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Business Concentrates

October 11, 2004 | A version of this story appeared in Volume 82, Issue 41

U.S. faces shortage of flu vaccine

Chiron's manufacturing license for flu vaccine has been suspended for three months, leaving the U.S. to face a shortage of vaccine for flu season. For now, U.K. authorities have barred Chiron from releasing any batches of its flu vaccine, Fluvirin, made at its Liverpool, England, plant. Following the suspension, Chiron cut its 2004 earnings forecast in half, its stock fell by 16%, and a number of investment firms reduced their ratings of Chiron stock. CEO Howard Pien expressed regret that the firm is "unable to meet public health needs this season." The U.S. Department of Health & Human Services (HHS) issued a statement saying the loss of the flu vaccine "poses a serious challenge to our vaccine supply." According to HHS, a total of 100 million doses had been planned as supply for this season. Chiron was to produce between 46 million and 48 million doses. Now, the agency estimates receiving approximately 54 million doses of vaccine from Aventis and about 1 million to 2 million doses of FluMist nasal spray from MedImmune. The U.K.'s Medicines & Healthcare Products Regulatory Agency said Chiron's failure to comply with Good Manufacturing Practices led to "concerns of possible microbial contamination of product."

Borden plans Bakelite buy

Borden Chemical has signed a definitive agreement to acquire Bakelite, the German phenolic and epoxy resins maker, from its parent, Rütgers. The purchase will add $610 million to Borden's $1.4 billion in annual sales of mostly phenolic and urea formaldehyde resins and create a large player in thermosetting resins. Borden CEO Craig O. Morrison adds that Bakelite's largely non-North American business will complement Borden's largely North American one. The purchase comes just months after Borden was sold by one private-equity owner, Kohlberg Kravis Roberts, to another, Apollo Management.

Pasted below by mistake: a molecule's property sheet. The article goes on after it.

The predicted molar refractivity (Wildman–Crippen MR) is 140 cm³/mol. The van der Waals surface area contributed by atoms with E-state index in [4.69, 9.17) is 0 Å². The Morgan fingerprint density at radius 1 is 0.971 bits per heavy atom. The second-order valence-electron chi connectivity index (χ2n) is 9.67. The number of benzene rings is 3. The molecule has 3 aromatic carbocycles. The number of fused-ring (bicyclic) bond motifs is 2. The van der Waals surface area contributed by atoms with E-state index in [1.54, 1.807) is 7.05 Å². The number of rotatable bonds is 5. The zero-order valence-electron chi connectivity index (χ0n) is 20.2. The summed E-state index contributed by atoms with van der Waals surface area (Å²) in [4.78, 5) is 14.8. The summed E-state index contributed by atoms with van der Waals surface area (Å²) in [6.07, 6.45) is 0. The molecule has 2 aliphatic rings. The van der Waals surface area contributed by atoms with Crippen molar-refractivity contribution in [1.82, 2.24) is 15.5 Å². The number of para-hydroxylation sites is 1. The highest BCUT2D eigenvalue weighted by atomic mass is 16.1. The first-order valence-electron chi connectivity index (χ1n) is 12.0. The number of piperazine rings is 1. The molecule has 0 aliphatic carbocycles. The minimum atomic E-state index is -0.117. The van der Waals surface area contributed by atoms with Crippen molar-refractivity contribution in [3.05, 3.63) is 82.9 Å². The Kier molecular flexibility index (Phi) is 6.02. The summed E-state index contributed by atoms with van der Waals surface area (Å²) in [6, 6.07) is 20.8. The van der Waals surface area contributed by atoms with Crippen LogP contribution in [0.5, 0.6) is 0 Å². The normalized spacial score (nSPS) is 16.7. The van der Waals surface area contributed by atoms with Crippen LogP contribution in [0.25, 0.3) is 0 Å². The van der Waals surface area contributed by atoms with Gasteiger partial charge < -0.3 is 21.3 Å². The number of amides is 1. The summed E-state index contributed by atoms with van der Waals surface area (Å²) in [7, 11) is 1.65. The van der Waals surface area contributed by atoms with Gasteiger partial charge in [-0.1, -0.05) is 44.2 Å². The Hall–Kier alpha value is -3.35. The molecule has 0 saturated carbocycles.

Henkel buys and sells

Henkel has agreed to buy Sovereign Specialty Chemicals from the investor group AEA Investors for $575 million. Sovereign, which makes specialty adhesives and sealants, had sales of $391 million in its most recent fiscal year. Henkel Chairman Ulrich Lehner says the deal gives his company "an important position in the U.S. craftsmen segment" and "an excellent complement to our industrial businesses." Separately, Clorox has agreed to pay Henkel $2.84 billion to buy back the 28.8% stake that Henkel has long held in the consumer products maker. The deal will help Henkel finance its $2.9 billion acquisition of Dial Corp., agreed to earlier this year. It also decreases the likelihood that Henkel will sell its stake in another U.S. firm, Ecolab.

Fuller invests in glass tech

H.B. Fuller's venture-capital arm has invested in Sage Electrochromics, which has a technology for reducing the amount of light and heat that can pass through glass without reducing glass transparency. Unlike other electrochromic glass technologies, the companies say, Sage's yields a glass durable enough for commercial use. Fuller says the investment is strategic because of its own business in insulating glass sealants, thermal barriers, and glazing compounds. The venture-capital unit--which H.B. Fuller started last year--has invested in the biobased adhesives company EcoSynthetix and the nanotechnology company Nanosys.

Bayer readies Lanxess split ...